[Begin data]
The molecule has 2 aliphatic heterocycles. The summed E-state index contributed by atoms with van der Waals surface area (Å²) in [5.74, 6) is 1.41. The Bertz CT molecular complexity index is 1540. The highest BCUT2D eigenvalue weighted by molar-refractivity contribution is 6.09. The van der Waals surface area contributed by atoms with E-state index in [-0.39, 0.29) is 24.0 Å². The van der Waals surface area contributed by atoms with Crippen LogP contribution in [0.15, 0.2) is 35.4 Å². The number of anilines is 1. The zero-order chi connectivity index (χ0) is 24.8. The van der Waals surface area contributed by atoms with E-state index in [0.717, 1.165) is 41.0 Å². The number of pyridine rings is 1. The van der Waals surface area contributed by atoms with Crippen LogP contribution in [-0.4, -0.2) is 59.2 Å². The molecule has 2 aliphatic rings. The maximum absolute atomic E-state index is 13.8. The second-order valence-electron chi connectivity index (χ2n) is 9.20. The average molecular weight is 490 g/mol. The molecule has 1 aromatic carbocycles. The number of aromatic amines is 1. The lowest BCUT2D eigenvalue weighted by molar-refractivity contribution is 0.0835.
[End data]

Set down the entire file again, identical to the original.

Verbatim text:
The molecule has 2 aliphatic heterocycles. The summed E-state index contributed by atoms with van der Waals surface area (Å²) in [5.74, 6) is 1.41. The Bertz CT molecular complexity index is 1540. The highest BCUT2D eigenvalue weighted by molar-refractivity contribution is 6.09. The van der Waals surface area contributed by atoms with E-state index in [-0.39, 0.29) is 24.0 Å². The van der Waals surface area contributed by atoms with Crippen LogP contribution in [0.15, 0.2) is 35.4 Å². The number of anilines is 1. The zero-order chi connectivity index (χ0) is 24.8. The van der Waals surface area contributed by atoms with E-state index in [0.717, 1.165) is 41.0 Å². The number of pyridine rings is 1. The van der Waals surface area contributed by atoms with Crippen LogP contribution in [-0.4, -0.2) is 59.2 Å². The molecule has 2 aliphatic rings. The maximum absolute atomic E-state index is 13.8. The second-order valence-electron chi connectivity index (χ2n) is 9.20. The average molecular weight is 490 g/mol. The molecule has 1 aromatic carbocycles. The number of aromatic amines is 1. The lowest BCUT2D eigenvalue weighted by molar-refractivity contribution is 0.0835.